• Cultural fit: by team members + one of a small subset of cultural bellwethers (usually “old guard” folks).
Generally speaking, they make the case for creating an interview process that is much less adversarial and much more collaborative, without compromising the rigor of the technical assessment (if not improving it at the same time).
I’ll leave you with one other good quote:
“The reality is, few professions seem so openly hostile to their current members as software engineering. There is always this lingering caution when interviewing a new candidate that somehow this individual has gotten through every interview process and team review without anyone realizing the incompetence before them… We can talk about interview strategies and coding reviews and take-home fake assignments all day, but nothing will improve until we have learned to address our own fear that we are going to hire an idiot.”
(Technical) Recruiting is Broken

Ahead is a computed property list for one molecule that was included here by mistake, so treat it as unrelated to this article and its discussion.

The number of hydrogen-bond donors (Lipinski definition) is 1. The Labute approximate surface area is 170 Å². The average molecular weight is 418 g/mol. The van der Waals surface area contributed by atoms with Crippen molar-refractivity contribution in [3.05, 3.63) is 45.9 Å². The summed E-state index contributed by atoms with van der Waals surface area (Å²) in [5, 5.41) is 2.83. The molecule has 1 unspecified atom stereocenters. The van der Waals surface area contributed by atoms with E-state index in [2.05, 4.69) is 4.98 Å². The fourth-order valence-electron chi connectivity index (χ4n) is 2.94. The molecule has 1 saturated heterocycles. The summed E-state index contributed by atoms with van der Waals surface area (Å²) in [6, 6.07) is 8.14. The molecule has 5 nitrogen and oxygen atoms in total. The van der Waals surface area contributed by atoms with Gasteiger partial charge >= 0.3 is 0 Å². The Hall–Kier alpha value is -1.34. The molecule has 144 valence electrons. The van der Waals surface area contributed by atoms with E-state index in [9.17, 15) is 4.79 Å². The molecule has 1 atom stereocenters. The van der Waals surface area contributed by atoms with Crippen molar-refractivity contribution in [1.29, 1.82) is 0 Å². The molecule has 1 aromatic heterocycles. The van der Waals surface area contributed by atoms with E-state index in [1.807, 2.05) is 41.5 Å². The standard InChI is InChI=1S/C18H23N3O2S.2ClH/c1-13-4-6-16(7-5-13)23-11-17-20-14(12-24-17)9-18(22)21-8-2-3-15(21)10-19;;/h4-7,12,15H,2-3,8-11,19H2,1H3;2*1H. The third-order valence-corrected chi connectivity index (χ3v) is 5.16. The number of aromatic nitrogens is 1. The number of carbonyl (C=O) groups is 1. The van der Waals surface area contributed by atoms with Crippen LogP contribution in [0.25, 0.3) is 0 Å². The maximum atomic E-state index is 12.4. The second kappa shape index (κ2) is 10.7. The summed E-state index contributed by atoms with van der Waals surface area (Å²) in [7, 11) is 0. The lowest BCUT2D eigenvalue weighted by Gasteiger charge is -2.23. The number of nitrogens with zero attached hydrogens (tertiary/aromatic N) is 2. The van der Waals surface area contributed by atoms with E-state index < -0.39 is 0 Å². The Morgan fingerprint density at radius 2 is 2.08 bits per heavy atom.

It’s not a Promotion – It’s a Career Change

Lindsay Holmwood wrote a lovely piece about the common misconception of management being a promotion rather than a career change:

It’s not a promotion – It’s a career change

Lindsay covers two contributing factors for first time managers being woefully unprepared to their roles and managers:

  • Systemic undervaluation of non-technical skills , which is probably most pervasive in Engineering, but almost just as common in other disciplines.
  • The Dunning-Kruger cognitive bias (90% of people think they are “better than average” drivers”)

Which unfortunately tends to have a multiplied impact given the role of a manager.

He also suggests focusing on three key levers for improving your skill as a manager: professional training, mentors and self-education.